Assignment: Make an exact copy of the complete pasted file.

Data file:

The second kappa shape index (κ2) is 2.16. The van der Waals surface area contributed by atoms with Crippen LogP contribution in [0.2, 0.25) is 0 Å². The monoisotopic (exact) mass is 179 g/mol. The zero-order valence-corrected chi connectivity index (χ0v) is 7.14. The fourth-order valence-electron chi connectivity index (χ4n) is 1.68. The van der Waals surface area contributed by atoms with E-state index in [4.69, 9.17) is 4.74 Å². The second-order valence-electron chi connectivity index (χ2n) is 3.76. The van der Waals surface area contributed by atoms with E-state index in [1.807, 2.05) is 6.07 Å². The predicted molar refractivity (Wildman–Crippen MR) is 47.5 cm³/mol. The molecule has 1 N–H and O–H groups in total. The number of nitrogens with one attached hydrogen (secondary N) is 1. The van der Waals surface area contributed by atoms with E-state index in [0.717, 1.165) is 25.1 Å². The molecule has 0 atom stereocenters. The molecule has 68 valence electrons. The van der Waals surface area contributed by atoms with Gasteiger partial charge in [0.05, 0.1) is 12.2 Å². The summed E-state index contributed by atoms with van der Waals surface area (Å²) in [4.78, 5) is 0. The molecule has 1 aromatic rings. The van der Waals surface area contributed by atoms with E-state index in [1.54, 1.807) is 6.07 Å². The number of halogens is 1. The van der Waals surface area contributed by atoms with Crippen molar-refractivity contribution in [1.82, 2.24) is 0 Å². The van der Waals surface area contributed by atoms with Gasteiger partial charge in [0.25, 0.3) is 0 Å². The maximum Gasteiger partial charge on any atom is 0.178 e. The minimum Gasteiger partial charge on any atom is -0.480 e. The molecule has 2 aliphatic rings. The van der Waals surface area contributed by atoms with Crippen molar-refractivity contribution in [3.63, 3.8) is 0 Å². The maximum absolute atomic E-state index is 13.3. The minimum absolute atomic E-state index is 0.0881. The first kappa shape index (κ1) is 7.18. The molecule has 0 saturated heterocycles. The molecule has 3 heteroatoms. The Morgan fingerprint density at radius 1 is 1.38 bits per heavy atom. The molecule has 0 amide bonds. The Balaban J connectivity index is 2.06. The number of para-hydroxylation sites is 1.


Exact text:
The second kappa shape index (κ2) is 2.16. The van der Waals surface area contributed by atoms with Crippen LogP contribution in [0.2, 0.25) is 0 Å². The monoisotopic (exact) mass is 179 g/mol. The zero-order valence-corrected chi connectivity index (χ0v) is 7.14. The fourth-order valence-electron chi connectivity index (χ4n) is 1.68. The van der Waals surface area contributed by atoms with E-state index in [4.69, 9.17) is 4.74 Å². The second-order valence-electron chi connectivity index (χ2n) is 3.76. The van der Waals surface area contributed by atoms with E-state index in [1.807, 2.05) is 6.07 Å². The predicted molar refractivity (Wildman–Crippen MR) is 47.5 cm³/mol. The molecule has 1 N–H and O–H groups in total. The number of nitrogens with one attached hydrogen (secondary N) is 1. The van der Waals surface area contributed by atoms with E-state index in [0.717, 1.165) is 25.1 Å². The molecule has 0 atom stereocenters. The molecule has 68 valence electrons. The van der Waals surface area contributed by atoms with Gasteiger partial charge in [0.05, 0.1) is 12.2 Å². The summed E-state index contributed by atoms with van der Waals surface area (Å²) in [4.78, 5) is 0. The molecule has 1 aromatic rings. The van der Waals surface area contributed by atoms with E-state index in [1.54, 1.807) is 6.07 Å². The number of halogens is 1. The van der Waals surface area contributed by atoms with Crippen molar-refractivity contribution in [1.82, 2.24) is 0 Å². The van der Waals surface area contributed by atoms with Gasteiger partial charge in [0.25, 0.3) is 0 Å². The maximum Gasteiger partial charge on any atom is 0.178 e. The minimum Gasteiger partial charge on any atom is -0.480 e. The molecule has 2 aliphatic rings. The van der Waals surface area contributed by atoms with Crippen molar-refractivity contribution in [3.63, 3.8) is 0 Å². The maximum absolute atomic E-state index is 13.3. The minimum absolute atomic E-state index is 0.0881. The first kappa shape index (κ1) is 7.18. The molecule has 0 saturated heterocycles. The molecule has 3 heteroatoms. The Morgan fingerprint density at radius 1 is 1.38 bits per heavy atom. The molecule has 0 amide bonds. The Balaban J connectivity index is 2.06. The number of para-hydroxylation sites is 1.